Ivan's Place
In honor of the greatest moralist who never lived
Copyright © 2004 by Bill Becker

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The International March for Peace in Central America
December 10, 1985 — January 24, 1986


Return to Introduction and La Marcha Table of Contents.

La Marcha was purposefully scheduled to be in Guatemala for the inauguration of the new president, Vinicio Cerezo Arevalo. Guatemala was host to the longest-running revolutionary movement in the hemisphere. Begun in 1961, it was a response to a succession of unspeakably brutal governments, all of which enjoyed Washington's unstinting support and friendship. (For a fine account of the CIA-orchestrated overthrow of the progressive, and democratically elected Guatemalan president Jacobo Arbenz in 1954, and the installation of the first of this series of brutal regimes, see Bitter Fruit: The Story of the American Coup in Guatemala, by Stephen C. Schlesinger and Stephen Kinzer.)

As I recall it, Cerezo—a member of Guatemala's upper class—had nevethelss been an opponent of the repression, and had been arrested and tortured by the military. In a radical departure from all previous U.S. Presidents, Jimmy Carter actually said out loud that human rights were important, and thereby helped make U.S. support for Guatemala's hyper-brutal repression something of a liability. This in turn helped to make Cerezo's election to the Guatemalan presidency possible.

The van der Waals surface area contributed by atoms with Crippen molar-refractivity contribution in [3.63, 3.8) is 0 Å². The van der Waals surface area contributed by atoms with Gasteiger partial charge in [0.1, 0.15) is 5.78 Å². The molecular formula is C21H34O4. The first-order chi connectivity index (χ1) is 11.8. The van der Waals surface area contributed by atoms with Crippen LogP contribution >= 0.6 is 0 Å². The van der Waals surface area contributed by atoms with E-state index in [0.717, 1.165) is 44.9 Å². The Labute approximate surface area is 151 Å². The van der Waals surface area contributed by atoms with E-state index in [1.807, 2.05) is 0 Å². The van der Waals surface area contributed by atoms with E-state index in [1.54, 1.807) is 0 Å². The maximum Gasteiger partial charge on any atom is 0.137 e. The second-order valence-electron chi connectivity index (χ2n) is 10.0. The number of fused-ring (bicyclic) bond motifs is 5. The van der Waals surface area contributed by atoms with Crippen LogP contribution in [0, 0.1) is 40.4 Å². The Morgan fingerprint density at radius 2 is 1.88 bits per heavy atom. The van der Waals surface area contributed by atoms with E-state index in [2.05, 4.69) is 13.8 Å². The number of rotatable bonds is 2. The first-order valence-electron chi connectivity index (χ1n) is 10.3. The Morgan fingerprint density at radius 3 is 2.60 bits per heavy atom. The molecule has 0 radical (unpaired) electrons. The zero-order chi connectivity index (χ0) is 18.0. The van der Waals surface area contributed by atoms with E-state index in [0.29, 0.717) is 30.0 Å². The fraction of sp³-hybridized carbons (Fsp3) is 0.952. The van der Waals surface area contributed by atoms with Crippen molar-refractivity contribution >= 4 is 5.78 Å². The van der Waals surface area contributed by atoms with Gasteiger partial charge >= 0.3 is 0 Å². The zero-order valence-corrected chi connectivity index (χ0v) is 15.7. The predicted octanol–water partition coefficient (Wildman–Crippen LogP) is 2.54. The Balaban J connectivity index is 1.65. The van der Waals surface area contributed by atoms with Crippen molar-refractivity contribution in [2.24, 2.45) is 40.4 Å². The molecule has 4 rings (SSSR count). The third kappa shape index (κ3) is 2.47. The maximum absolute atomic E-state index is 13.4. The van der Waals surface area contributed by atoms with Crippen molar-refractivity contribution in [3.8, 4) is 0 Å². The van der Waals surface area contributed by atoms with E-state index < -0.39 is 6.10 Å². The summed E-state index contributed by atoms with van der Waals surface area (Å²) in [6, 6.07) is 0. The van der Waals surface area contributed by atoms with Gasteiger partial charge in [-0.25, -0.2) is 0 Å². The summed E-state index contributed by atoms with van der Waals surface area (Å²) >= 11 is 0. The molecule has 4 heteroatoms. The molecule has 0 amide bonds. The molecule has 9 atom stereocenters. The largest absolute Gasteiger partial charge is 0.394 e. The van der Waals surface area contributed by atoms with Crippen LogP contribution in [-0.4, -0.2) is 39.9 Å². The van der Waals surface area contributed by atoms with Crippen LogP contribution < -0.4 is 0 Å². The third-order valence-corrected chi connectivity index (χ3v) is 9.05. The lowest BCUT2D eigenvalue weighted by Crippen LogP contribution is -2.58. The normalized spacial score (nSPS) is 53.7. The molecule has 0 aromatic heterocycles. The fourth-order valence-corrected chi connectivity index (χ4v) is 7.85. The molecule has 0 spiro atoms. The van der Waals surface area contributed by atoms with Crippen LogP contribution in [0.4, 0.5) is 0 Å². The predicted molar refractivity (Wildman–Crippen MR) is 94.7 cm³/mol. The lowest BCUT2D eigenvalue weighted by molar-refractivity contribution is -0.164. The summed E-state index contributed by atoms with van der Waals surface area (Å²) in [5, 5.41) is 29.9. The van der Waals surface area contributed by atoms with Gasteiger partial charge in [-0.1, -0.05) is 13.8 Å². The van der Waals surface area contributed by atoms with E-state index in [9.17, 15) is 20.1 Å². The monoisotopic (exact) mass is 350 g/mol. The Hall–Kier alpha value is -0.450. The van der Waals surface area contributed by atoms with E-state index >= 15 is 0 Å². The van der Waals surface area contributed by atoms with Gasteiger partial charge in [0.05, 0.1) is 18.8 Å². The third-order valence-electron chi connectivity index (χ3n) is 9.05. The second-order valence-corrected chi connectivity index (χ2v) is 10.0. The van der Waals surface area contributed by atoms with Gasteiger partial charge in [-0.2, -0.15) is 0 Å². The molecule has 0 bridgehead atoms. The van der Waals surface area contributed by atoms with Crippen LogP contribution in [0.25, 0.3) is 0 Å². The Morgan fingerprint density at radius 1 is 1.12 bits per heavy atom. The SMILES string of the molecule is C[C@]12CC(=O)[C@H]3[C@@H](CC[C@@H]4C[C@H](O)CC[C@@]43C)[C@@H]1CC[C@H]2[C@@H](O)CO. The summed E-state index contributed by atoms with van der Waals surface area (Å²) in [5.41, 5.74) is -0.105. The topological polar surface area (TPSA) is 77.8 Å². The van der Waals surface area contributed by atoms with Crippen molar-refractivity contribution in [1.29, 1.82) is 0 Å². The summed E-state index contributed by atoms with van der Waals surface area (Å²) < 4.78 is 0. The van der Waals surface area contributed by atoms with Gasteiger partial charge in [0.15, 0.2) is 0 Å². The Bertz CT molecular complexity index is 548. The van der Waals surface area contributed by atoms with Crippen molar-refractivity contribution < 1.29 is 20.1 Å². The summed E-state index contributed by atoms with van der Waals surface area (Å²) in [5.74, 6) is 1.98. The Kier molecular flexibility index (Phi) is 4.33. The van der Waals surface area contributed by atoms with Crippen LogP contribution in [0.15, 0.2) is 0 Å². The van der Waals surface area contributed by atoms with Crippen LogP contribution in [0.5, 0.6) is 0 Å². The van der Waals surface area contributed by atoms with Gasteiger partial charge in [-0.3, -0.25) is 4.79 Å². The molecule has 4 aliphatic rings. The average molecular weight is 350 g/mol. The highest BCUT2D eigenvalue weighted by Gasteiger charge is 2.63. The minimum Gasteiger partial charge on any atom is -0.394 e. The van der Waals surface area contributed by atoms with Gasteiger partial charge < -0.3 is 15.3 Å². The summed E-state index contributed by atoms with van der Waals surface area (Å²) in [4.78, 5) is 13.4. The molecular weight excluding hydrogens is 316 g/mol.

Thus, the peace and justice community around the world, along with millions of Guatemala's poor, hoped that Cerezo would be able to at least mitigate the horrendous human rights violations committed by the Guatemalan military against Guatemala's Indian community. La Marcha wanted to show Cerezo that he had international support for any such efforts he might make. ¡Que lastima! After all was said and done, Cerezo turned out to be just as corrupt as his predecessors.

My notes show that as of the morning of January 10, a charter flight into Guatemala City seemed possible, but it is likely that opposition from the Guatemalan military put an end to that idea. They would not benefit from a well-publicized, international peace and justice group coming in overtly to draw attention the worst human rights record in the hemisphere.

Thus, we proceeded with the plan which we had prepared: we would fly in as small groups of "tourists," trying not to draw attention to ourselves. We would be met at the airport by marchistas who had arrived earlier, and receive from them advice and directions to the local pensions which would be our home for the next 4 days. Tickets had already been purchased for most of the group—I seem to recall helping in that process myself—and I am not aware that any problems in entering Guatemala were encountered by any of the marchers. (More on this below.)

Whether by accident or by design, Theresa from Canada; Anna from Scotland; Jodi and Eric from Minnesota and I formed a little band of "tourists" for our departure, and we pretty much hung out together during our stay in Guatemala. We arrived at the airport in Managua at 6:30 p.m., and were pleased to learn that the Sandinistas waived the standard $10 tax. Money was running short for some of us, and the gift was greatly appreciated. The plane left the runway at 7:20. We touched down in San Salvador, El Salvador at 8:02, and took off from there at 8:32 without disembarking. We landed at the Guatemala City International Airport at 8:55 p.m.